Must-Have Documents You Need for Estate Planning

Must-Have Documents You Need for Estate Planning

As much as we all talk about how important end of life planning is, few people want to think about it, and put it off far too long. After all, nobody likes to think about their own mortality. Still, estate planning isn’t something you do for you, but rather something that you do for your children, spouse and loved ones that you leave behind.

It protects your assets and ensures that they are properly distributed when you pass on. There are countless reasons to plan your estate, but it’s also important to do it right. Learn the four essential estate planning documents, what they are, and how the right estate planning attorney can help get your affairs in order.

Reasons for Estate Planning

While there are countless benefits to properly planning your estate, some of the most important are that it provides for the financial stability of your loved ones, it guarantees that your final wishes are honored, it ensures your assets are properly and quickly distributed, and minimizes tax burdens, while also protecting the privacy of your family.

It may be unpleasant to think about estate planning, but when it’s done, you’ll be relieved that you took the right steps.

Essential Document 1: The Will

Your last will and testament is the core of your estate planning, and the most basic document for your end of life planning. A will is nothing more than a simple written document that lays out your intentions for distributing your property and assets. It can allow you to designate a guardian for minor children, a caretaker for pets, or the means by which you want your house and assets divided or sold.

Essential Document 2: Physician’s Directive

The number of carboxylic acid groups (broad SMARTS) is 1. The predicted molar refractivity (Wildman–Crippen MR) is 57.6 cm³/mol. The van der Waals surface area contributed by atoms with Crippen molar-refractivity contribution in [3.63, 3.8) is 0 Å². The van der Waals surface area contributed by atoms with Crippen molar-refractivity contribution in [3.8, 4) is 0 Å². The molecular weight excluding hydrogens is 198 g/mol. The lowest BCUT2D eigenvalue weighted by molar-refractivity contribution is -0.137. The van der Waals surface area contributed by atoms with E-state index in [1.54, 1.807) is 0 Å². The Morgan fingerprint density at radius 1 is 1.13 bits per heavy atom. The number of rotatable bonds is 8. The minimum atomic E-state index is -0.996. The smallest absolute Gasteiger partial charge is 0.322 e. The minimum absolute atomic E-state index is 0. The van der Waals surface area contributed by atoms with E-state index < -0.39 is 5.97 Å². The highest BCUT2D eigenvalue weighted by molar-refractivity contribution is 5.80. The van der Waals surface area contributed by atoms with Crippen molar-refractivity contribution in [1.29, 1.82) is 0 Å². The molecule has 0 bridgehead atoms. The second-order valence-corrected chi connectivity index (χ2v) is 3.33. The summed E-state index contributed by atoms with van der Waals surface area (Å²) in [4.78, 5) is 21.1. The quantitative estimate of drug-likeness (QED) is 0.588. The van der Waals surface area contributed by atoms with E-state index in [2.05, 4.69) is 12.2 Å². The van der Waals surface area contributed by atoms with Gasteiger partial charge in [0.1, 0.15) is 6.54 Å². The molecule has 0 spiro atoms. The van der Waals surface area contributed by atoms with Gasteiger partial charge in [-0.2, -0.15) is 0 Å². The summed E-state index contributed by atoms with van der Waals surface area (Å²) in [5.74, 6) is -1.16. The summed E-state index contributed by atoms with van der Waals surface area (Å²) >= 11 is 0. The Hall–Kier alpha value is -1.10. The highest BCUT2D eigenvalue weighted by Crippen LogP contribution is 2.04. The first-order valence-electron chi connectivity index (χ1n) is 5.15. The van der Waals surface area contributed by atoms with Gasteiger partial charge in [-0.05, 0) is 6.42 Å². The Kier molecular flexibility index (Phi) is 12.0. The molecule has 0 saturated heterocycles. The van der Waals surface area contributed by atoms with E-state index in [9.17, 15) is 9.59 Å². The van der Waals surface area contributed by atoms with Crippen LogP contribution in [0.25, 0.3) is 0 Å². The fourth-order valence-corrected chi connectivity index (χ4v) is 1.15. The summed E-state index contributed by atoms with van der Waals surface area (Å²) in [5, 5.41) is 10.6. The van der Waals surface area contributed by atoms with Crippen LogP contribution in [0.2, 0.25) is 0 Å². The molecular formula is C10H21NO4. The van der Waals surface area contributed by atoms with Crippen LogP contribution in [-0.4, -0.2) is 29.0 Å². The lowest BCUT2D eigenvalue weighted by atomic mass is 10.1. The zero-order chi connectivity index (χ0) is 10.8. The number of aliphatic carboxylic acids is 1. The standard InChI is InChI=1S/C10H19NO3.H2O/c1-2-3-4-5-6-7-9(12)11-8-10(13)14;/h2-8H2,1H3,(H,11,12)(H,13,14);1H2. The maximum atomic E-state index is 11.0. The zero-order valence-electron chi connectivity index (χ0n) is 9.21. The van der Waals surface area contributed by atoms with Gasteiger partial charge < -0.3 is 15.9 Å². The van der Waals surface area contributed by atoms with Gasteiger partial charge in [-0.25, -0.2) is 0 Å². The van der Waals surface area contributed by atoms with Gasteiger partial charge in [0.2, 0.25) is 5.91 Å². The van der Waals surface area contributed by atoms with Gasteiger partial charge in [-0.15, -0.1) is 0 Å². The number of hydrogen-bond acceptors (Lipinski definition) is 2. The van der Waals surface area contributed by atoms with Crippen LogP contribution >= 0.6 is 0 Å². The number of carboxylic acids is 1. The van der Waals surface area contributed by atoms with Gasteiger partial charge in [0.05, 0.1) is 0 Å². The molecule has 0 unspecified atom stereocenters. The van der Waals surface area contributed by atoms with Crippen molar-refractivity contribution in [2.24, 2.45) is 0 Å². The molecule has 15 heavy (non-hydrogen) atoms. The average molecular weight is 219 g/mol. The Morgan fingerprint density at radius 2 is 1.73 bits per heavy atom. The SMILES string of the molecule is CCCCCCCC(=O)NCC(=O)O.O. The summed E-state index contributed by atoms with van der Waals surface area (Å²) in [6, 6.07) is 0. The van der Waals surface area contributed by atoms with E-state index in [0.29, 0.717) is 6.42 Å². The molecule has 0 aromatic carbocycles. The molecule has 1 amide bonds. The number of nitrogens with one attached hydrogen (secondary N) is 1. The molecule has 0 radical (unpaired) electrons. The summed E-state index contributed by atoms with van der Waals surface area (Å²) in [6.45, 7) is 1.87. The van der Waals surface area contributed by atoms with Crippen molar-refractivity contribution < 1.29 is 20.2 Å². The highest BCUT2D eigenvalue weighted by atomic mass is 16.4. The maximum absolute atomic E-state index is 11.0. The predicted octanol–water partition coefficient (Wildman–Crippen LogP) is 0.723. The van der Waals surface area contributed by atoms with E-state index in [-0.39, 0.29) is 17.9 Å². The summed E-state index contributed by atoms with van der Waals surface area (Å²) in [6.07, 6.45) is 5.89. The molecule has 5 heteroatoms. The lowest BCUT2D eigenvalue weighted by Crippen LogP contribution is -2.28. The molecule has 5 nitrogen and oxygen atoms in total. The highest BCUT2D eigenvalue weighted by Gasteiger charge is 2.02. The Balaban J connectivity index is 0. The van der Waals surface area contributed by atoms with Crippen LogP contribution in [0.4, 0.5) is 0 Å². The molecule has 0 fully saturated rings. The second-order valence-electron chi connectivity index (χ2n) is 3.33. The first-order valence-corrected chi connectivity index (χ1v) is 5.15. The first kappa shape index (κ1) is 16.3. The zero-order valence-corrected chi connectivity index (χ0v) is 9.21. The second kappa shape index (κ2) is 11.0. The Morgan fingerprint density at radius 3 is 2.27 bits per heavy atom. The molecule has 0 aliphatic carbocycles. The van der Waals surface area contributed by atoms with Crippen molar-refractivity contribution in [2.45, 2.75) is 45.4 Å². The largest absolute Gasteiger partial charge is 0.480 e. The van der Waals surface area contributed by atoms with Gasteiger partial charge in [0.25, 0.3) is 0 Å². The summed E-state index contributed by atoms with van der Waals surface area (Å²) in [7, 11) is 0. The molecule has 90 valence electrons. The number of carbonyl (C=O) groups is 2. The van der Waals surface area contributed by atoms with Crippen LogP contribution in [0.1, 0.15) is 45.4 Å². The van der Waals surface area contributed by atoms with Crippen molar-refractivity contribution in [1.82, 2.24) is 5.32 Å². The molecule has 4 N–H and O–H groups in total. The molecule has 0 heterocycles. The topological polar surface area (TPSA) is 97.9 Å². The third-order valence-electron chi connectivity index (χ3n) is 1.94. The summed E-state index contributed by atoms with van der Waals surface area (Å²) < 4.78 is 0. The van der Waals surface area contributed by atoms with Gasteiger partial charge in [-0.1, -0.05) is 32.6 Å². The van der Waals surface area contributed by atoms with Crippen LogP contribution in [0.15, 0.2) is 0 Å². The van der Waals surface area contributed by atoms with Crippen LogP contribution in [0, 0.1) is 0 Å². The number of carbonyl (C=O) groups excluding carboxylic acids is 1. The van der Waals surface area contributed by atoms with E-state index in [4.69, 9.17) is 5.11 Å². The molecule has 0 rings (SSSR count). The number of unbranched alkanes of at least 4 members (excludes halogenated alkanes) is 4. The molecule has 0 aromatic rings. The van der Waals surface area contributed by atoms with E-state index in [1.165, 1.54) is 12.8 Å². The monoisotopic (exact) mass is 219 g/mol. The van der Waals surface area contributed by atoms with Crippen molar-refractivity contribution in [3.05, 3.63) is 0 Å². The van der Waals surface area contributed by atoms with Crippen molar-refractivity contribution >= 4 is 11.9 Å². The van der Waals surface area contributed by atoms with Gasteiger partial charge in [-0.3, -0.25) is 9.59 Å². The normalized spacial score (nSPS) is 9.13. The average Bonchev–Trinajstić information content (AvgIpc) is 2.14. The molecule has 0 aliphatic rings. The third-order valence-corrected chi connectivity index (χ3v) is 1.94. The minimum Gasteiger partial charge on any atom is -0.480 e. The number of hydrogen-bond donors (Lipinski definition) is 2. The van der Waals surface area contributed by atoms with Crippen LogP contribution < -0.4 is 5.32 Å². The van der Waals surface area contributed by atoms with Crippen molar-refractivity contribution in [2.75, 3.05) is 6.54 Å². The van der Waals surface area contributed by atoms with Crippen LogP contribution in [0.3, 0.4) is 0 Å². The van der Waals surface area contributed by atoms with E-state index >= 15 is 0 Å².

A physician’s Directive outlines your intentions for medical decisions, should you be unable to make them yourself. The most common form is a DNR or do-not-resuscitate order, stating you don’t want to be put on life support, but you can outline any medical decisions you want in a physician’s directive. You may also want to create a healthcare power of attorney, allowing someone to make decisions for which you haven’t accounted.

Essential Document 3: Living Trust

A living trust is similar to a will, but in this kind of document your estate maintains control of your assets, doling them out circumstantially. This helps to avoid probate court and control the tax burden when you die. It can also protect your privacy and help to ensure that your assets aren’t squandered by those you leave behind.

Essential Document 4: Power of Attorney

There are two types of power of attorney: financial and medical. This is a document that gives someone else legal power over certain aspects of your life — to access your finances or to make medical decisions as needed for you. It allows someone to manage your affairs should you become unable to do so.

Hiring an Estate Planning Attorney

While these documents seem simple, they often require legal witnesses to draft and file properly, and an estate planning attorney can help to ensure that you take the right steps at the right times, not missing out on important decisions. If you need help with your end of life estate planning documents, call the experienced attorneys at Tanko Law for a consultation, more information or help today.

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